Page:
SixAxis Guided Tour
After the presentation and discussion, the group embarked on a ninety-minute tour of the facility. Two groups were led by Doug and Jason, while Jeff Reichert, CEO of SixAxis, guided the third group. The tour consisted of several stops at tier boards strategically positioned throughout the shop. At each stop, a member of the production team offered an overview of their corresponding tier board and answered any questions from the visitors. The aim was to provide the visitors with a firsthand experience of the daily Gemba walks and their significance.

The factory displayed an impressive visual organization, with evident delineation of departments and products throughout. Within the facility, two distinct value streams are in operation: make-to-order and make-to-stock. The make-to-order system is integrated with their ERP system, effectively capturing all relevant costs, and associating them with corresponding work orders. Conversely, the make-to-stock value stream operates autonomously from the ERP system, employing a completely visual management approach. This approach utilizes a kanban pull system to manage workflows including the initiation of material purchases. Doug emphasized that they are effectively running two separate production systems within the same lean daily management system.

The Gemba walk begins at 8:15 am every morning and proceeds through both value streams. Participation in the walk is open to anyone within the organization, fostering a culture of inclusivity. The discussions during the Gemba walk are led by production team members at their respective boards, following a standardized format for efficient communication. Once the Gemba walk concludes, the onus falls upon the leadership team to address any unresolved issues and actively eliminate obstacles that hinder the productivity of the production team.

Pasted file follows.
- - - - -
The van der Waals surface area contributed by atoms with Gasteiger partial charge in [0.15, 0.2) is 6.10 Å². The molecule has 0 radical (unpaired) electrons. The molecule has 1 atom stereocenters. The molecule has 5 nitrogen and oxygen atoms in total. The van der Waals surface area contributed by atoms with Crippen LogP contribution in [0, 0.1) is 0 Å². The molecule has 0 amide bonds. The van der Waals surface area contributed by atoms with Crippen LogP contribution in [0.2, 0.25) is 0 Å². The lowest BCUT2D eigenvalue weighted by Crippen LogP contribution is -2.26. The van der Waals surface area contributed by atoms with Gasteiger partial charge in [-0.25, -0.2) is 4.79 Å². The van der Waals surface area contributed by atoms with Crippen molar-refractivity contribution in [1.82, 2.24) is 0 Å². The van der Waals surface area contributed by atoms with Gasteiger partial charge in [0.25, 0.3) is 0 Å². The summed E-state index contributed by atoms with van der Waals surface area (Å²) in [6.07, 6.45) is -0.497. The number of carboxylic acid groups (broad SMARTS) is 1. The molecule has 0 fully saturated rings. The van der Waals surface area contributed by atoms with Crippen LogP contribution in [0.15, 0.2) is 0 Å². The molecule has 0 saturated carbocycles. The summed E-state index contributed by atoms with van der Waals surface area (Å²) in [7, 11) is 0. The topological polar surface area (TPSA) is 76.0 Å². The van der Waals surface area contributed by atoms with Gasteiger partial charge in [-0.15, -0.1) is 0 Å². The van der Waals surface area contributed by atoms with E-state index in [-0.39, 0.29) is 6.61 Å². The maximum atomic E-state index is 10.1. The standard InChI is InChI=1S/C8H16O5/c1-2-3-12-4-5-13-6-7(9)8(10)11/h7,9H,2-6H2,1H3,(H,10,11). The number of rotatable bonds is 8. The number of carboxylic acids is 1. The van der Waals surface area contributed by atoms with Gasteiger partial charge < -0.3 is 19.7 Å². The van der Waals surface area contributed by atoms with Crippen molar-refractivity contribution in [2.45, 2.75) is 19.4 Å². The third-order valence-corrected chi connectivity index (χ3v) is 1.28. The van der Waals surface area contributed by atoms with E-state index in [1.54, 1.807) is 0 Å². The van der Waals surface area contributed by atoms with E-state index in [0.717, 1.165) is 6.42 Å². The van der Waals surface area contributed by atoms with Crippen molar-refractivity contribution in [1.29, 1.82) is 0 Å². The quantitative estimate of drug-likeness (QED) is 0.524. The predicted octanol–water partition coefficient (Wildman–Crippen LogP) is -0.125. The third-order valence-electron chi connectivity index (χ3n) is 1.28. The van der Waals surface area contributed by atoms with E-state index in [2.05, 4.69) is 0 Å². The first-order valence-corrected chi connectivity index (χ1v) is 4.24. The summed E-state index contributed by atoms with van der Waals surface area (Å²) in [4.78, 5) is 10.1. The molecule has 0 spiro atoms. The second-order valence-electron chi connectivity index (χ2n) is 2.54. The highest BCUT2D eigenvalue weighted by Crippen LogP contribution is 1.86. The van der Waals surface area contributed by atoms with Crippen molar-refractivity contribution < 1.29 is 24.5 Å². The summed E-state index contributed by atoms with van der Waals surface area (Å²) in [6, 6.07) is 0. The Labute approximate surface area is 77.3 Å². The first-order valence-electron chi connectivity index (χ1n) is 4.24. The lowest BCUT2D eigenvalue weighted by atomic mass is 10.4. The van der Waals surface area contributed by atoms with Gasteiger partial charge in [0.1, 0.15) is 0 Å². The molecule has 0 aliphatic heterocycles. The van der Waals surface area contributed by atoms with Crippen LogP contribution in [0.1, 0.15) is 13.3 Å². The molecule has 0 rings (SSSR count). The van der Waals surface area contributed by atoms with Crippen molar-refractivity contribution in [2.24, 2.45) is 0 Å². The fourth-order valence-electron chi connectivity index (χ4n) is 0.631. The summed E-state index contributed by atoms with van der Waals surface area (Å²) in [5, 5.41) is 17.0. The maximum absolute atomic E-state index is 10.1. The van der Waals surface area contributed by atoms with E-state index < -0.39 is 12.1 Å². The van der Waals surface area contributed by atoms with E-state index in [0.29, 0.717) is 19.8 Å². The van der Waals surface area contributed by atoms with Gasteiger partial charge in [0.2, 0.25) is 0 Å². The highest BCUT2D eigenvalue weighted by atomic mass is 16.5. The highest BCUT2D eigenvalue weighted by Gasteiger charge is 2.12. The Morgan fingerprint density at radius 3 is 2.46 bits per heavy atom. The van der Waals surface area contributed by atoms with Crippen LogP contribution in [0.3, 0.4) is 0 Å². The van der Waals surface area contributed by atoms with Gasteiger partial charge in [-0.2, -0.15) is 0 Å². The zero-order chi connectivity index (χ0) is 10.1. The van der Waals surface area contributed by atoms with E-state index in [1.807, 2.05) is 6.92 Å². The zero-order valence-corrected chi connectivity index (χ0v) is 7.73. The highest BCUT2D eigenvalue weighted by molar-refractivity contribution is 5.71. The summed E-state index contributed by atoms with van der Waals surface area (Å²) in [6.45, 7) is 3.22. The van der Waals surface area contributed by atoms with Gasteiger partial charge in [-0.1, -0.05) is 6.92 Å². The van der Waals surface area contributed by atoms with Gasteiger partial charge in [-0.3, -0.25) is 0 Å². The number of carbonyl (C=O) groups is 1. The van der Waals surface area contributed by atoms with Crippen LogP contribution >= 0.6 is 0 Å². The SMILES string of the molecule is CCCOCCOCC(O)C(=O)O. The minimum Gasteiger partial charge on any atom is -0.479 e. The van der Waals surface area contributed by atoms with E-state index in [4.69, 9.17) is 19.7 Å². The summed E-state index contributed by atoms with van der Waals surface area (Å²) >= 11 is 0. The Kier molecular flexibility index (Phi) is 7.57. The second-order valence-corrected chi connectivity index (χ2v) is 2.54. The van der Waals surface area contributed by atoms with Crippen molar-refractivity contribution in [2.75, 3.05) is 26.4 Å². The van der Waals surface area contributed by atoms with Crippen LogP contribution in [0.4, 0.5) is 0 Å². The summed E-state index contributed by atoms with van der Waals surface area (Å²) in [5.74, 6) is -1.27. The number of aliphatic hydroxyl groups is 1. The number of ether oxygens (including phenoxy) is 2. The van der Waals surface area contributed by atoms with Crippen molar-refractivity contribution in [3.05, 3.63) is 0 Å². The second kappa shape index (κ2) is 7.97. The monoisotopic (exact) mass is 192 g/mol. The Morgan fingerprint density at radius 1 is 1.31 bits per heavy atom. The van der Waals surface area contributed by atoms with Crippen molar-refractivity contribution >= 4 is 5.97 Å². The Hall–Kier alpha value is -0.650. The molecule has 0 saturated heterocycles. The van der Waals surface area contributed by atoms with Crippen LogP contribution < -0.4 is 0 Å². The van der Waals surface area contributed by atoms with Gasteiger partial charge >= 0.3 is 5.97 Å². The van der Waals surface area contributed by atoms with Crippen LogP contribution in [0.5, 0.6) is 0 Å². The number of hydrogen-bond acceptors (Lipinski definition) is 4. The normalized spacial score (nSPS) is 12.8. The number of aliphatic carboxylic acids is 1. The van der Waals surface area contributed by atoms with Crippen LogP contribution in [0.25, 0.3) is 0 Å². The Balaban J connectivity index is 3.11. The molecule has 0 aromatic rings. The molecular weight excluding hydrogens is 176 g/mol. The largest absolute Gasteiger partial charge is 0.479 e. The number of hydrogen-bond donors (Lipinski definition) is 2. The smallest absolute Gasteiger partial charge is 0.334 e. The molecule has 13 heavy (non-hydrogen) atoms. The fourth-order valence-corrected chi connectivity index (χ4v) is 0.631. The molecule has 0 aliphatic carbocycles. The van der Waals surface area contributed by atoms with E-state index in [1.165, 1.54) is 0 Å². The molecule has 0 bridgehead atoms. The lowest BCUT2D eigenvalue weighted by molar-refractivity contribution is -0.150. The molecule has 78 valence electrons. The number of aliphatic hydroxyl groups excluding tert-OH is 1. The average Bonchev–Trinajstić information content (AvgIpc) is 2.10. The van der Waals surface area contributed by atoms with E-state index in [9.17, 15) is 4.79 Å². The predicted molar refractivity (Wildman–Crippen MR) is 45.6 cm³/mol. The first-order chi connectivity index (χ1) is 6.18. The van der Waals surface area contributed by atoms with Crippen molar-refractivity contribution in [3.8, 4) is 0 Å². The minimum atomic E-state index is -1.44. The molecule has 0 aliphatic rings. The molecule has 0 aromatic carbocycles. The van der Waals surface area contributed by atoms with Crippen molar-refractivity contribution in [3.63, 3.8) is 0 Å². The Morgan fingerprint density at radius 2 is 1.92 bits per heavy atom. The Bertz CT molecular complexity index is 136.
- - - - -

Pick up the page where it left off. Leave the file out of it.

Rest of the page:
Tier Talks: Standardizing Communication for Success
Irrespective of the department, each tier board follows a standardized layout. From left to right, the boards featured Safety (S), Quality (Q), Delivery (D), Cost (C), and 6S, with an emphasis on increasing importance towards the left. Additionally, each board incorporates a dedicated section for the department’s kaizen activity, highlighting their ongoing focus on continuous improvement.

During the tour, one of the visitors expressed admiration for the consistent cadence observed at each board during the facility tour. Despite having distinct production areas, each associate adhered to the same sequence. This adherence to standardized practices reflects a fundamental principle of lean manufacturing, where standardization is employed to minimize variation and, consequently, reduce waste.

During the board meetings, a standardized set of questions is posed on a daily basis: “What is your biggest problem? How do you know? And what are you doing about it?” This consistent inquiry fosters a proactive problem-solving approach and encourages associates to identify and address issues promptly.